Rider University announced on Monday that it is no longer selling one of its satellite campuses to a Chinese education company. The university president noted it had become “increasingly clear that partnering with an outside entity” was “not feasible.”
Beijing Kaiwen Education Technology Co. Ltd is no longer set to purchase Westminster Choir College in Princeton, New Jersey, according to a Monday announcement by Rider University. The Chinese education company was expected to spend $40 million to acquire the satellite campus, and had pledged an additional $16 million toward working capital and capital costs.
“Given the enormous complexity of the transaction, it became increasingly clear that partnering with an outside entity, even one as well-intentioned as Kaiwen, was not feasible on a viable timeline,” said Rider University president Gregory G. Dell’Omo.
According to the announcement, the two parties have mutually agreed not to extend the Purchase and Sale Agreement as planned for Westminster Choir College. The two entities are instead, said to be exploring an “alternative relationship.”
“Although we determined not to extend the PSA effective June 30, 2019, we have already begun conversations with Kaiwen’s leadership regarding meaningful areas for cooperation and collaboration,” said president Dell’Omo.
Instead, Rider says it will merge Westminster Choir College with the School of Fine and Performing Arts — its Lawrenceville, New Jersey, campus — beginning in September 2020.
“It is not financially feasible to allow Westminster to continue on its present course as a separate, fully operational campus seven miles apart from Rider’s Lawrenceville campus,” said Rider Board chairman Robert S. Schimek.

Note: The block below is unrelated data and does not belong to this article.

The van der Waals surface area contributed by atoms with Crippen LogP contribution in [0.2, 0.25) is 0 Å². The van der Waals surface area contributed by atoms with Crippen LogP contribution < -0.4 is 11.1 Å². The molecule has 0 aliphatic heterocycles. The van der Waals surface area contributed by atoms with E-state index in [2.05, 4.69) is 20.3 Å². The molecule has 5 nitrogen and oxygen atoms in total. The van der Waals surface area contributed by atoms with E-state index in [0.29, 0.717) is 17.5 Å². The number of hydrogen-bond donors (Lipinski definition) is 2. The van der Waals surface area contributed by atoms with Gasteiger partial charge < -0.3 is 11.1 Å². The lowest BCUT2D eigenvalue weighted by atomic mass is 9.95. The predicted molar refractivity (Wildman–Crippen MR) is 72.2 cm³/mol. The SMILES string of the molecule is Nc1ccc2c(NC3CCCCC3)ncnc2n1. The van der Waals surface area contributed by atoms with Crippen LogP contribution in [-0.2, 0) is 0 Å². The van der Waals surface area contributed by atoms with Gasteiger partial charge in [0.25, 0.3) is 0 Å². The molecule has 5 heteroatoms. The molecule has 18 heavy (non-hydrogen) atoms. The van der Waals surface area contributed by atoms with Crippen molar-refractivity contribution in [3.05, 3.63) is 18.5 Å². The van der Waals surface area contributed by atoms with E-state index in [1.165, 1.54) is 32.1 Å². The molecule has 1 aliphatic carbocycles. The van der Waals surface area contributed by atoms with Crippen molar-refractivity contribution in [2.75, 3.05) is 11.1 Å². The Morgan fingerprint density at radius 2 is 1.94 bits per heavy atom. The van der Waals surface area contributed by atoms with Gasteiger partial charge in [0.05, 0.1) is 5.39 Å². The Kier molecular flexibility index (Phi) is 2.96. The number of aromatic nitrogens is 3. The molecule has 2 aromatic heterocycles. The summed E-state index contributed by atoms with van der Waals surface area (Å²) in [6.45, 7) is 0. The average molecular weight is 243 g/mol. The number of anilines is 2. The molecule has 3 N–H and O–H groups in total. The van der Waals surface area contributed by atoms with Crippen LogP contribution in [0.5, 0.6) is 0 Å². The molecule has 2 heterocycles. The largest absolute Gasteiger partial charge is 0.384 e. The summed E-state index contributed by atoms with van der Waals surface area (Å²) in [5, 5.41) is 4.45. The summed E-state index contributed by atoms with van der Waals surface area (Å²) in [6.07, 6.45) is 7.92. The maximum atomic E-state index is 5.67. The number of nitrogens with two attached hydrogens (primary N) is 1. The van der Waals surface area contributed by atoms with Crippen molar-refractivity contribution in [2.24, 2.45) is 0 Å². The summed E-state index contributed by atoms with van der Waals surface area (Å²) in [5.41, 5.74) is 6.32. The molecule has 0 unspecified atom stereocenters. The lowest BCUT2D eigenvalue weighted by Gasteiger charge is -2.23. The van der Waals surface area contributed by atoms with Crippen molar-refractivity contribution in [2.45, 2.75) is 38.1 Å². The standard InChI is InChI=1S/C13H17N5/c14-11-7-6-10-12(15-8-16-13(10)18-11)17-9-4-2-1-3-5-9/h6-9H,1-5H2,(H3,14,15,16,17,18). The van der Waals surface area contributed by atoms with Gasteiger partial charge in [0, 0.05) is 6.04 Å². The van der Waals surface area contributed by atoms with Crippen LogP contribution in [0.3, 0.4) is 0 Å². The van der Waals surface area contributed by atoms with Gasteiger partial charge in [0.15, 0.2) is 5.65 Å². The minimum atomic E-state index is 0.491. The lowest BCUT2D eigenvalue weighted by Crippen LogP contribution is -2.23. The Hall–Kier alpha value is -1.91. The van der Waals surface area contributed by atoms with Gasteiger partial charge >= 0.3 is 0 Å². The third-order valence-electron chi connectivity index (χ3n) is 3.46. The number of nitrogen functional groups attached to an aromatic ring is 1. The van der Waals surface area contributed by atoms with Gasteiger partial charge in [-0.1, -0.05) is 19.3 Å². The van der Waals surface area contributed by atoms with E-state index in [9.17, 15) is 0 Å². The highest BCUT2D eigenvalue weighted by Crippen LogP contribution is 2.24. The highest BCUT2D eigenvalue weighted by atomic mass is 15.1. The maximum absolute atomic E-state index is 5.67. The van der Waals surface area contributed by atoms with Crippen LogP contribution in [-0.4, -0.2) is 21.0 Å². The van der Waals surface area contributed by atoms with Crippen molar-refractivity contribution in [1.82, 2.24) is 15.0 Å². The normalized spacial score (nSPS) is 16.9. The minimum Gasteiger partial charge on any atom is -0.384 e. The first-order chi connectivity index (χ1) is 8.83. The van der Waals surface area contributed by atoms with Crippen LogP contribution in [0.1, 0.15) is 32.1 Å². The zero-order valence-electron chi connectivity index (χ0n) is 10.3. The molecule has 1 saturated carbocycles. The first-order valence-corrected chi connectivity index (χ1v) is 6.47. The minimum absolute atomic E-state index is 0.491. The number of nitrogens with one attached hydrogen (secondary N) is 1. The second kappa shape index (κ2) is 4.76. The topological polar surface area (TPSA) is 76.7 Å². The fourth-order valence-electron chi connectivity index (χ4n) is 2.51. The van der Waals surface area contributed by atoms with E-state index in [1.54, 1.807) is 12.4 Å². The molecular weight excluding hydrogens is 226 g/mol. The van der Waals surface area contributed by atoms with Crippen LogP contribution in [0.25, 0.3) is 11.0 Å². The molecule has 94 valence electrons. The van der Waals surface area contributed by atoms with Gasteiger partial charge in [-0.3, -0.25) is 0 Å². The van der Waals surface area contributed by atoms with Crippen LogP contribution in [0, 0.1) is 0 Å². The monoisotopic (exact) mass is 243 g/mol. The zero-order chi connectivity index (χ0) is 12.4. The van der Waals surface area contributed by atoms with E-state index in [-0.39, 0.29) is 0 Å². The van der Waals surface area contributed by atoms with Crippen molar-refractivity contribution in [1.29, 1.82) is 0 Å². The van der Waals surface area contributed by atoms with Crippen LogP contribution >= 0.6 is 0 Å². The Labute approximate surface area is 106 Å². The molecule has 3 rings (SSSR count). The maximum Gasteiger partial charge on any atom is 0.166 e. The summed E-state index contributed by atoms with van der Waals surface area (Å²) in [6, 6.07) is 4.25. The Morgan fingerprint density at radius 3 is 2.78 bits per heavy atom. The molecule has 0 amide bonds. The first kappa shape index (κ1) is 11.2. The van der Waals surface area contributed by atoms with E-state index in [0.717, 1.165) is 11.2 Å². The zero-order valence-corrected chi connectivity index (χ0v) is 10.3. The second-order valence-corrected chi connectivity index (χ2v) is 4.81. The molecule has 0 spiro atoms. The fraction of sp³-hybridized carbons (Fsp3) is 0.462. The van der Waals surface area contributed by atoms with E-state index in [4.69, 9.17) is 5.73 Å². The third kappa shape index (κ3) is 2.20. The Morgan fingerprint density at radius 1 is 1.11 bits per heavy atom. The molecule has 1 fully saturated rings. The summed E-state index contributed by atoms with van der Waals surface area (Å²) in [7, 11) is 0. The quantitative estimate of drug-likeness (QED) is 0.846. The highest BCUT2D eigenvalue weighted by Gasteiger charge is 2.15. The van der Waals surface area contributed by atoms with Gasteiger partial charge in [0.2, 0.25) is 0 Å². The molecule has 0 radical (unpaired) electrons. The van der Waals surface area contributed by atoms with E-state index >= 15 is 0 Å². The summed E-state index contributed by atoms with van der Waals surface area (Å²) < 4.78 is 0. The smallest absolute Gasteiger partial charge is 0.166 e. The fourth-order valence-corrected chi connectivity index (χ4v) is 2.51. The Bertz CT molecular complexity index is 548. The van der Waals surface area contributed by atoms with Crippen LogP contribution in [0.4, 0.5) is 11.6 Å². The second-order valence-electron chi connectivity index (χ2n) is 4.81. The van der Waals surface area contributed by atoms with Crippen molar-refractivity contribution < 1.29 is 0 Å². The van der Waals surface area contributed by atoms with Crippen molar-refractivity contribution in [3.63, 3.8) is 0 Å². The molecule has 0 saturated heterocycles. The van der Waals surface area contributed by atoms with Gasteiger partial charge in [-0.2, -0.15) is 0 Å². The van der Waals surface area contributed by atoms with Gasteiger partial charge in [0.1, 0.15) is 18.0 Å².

“The new plan to integrate the two campuses represents another investment in the future of the College that we believe will also accelerate reinvestment in Rider and create a very strong, resilient and cohesive University,” concurred Dell’Omo.
The university president added that Rider “has never wavered” from its commitment to Westminster Choir College since its merger about 30 years ago. Westminster has faced deficits throughout its history, which eventually led to its merger with Rider University in 1992.
“In the coming weeks, administrators, faculty and staff will begin working on the specific tasks that will culminate in the move of Westminster Choir College to the Lawrenceville campus for the fall 2020 semester,” said Dell’Omo.
As for the Chinese company, Rider University and Beijing Kaiwen Education Technology have agreed to work together over the next three years on “academic and artistic initiatives.”